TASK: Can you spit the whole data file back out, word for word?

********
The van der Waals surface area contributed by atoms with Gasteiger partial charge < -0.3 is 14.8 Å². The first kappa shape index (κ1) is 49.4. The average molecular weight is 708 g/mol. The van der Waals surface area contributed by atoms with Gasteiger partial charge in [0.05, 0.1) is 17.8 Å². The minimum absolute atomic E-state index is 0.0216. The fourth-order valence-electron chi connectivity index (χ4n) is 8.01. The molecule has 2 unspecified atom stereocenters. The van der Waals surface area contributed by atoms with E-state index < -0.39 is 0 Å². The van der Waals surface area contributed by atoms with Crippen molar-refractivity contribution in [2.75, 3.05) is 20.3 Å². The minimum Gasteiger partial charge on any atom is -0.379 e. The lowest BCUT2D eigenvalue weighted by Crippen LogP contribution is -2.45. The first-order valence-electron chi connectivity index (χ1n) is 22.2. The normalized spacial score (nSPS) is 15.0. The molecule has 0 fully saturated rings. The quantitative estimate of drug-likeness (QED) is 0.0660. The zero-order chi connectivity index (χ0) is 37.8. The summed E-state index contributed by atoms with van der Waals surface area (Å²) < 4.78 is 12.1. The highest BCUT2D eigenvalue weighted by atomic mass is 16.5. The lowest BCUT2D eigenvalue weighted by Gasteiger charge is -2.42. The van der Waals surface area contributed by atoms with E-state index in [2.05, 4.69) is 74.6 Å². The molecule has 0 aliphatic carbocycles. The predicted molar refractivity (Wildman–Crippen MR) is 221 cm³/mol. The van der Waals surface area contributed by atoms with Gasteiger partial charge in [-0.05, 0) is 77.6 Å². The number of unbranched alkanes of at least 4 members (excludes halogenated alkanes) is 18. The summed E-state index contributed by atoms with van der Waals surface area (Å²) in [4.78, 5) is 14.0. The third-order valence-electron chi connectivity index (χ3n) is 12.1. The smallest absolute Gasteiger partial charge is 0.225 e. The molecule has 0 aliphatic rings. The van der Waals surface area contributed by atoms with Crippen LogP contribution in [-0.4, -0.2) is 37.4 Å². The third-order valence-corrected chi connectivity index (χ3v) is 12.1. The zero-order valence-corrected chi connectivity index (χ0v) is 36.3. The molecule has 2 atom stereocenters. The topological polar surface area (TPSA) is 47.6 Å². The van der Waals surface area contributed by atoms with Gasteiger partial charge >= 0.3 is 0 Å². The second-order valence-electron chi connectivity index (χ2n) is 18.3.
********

The van der Waals surface area contributed by atoms with Gasteiger partial charge < -0.3 is 14.8 Å². The first kappa shape index (κ1) is 49.4. The average molecular weight is 708 g/mol. The van der Waals surface area contributed by atoms with Gasteiger partial charge in [0.05, 0.1) is 17.8 Å². The minimum absolute atomic E-state index is 0.0216. The fourth-order valence-electron chi connectivity index (χ4n) is 8.01. The molecule has 2 unspecified atom stereocenters. The van der Waals surface area contributed by atoms with E-state index < -0.39 is 0 Å². The van der Waals surface area contributed by atoms with Crippen molar-refractivity contribution in [2.75, 3.05) is 20.3 Å². The minimum Gasteiger partial charge on any atom is -0.379 e. The lowest BCUT2D eigenvalue weighted by Crippen LogP contribution is -2.45. The first-order valence-electron chi connectivity index (χ1n) is 22.2. The normalized spacial score (nSPS) is 15.0. The molecule has 0 fully saturated rings. The quantitative estimate of drug-likeness (QED) is 0.0660. The zero-order chi connectivity index (χ0) is 37.8. The summed E-state index contributed by atoms with van der Waals surface area (Å²) < 4.78 is 12.1. The highest BCUT2D eigenvalue weighted by atomic mass is 16.5. The lowest BCUT2D eigenvalue weighted by Gasteiger charge is -2.42. The van der Waals surface area contributed by atoms with E-state index in [2.05, 4.69) is 74.6 Å². The molecule has 0 aliphatic carbocycles. The predicted molar refractivity (Wildman–Crippen MR) is 221 cm³/mol. The van der Waals surface area contributed by atoms with Gasteiger partial charge in [-0.05, 0) is 77.6 Å². The number of unbranched alkanes of at least 4 members (excludes halogenated alkanes) is 18. The summed E-state index contributed by atoms with van der Waals surface area (Å²) in [4.78, 5) is 14.0. The third-order valence-electron chi connectivity index (χ3n) is 12.1. The smallest absolute Gasteiger partial charge is 0.225 e. The molecule has 0 aliphatic rings. The van der Waals surface area contributed by atoms with Crippen LogP contribution in [-0.4, -0.2) is 37.4 Å². The third-order valence-corrected chi connectivity index (χ3v) is 12.1. The zero-order valence-corrected chi connectivity index (χ0v) is 36.3. The molecule has 2 atom stereocenters. The topological polar surface area (TPSA) is 47.6 Å². The van der Waals surface area contributed by atoms with Gasteiger partial charge >= 0.3 is 0 Å². The second-order valence-electron chi connectivity index (χ2n) is 18.3.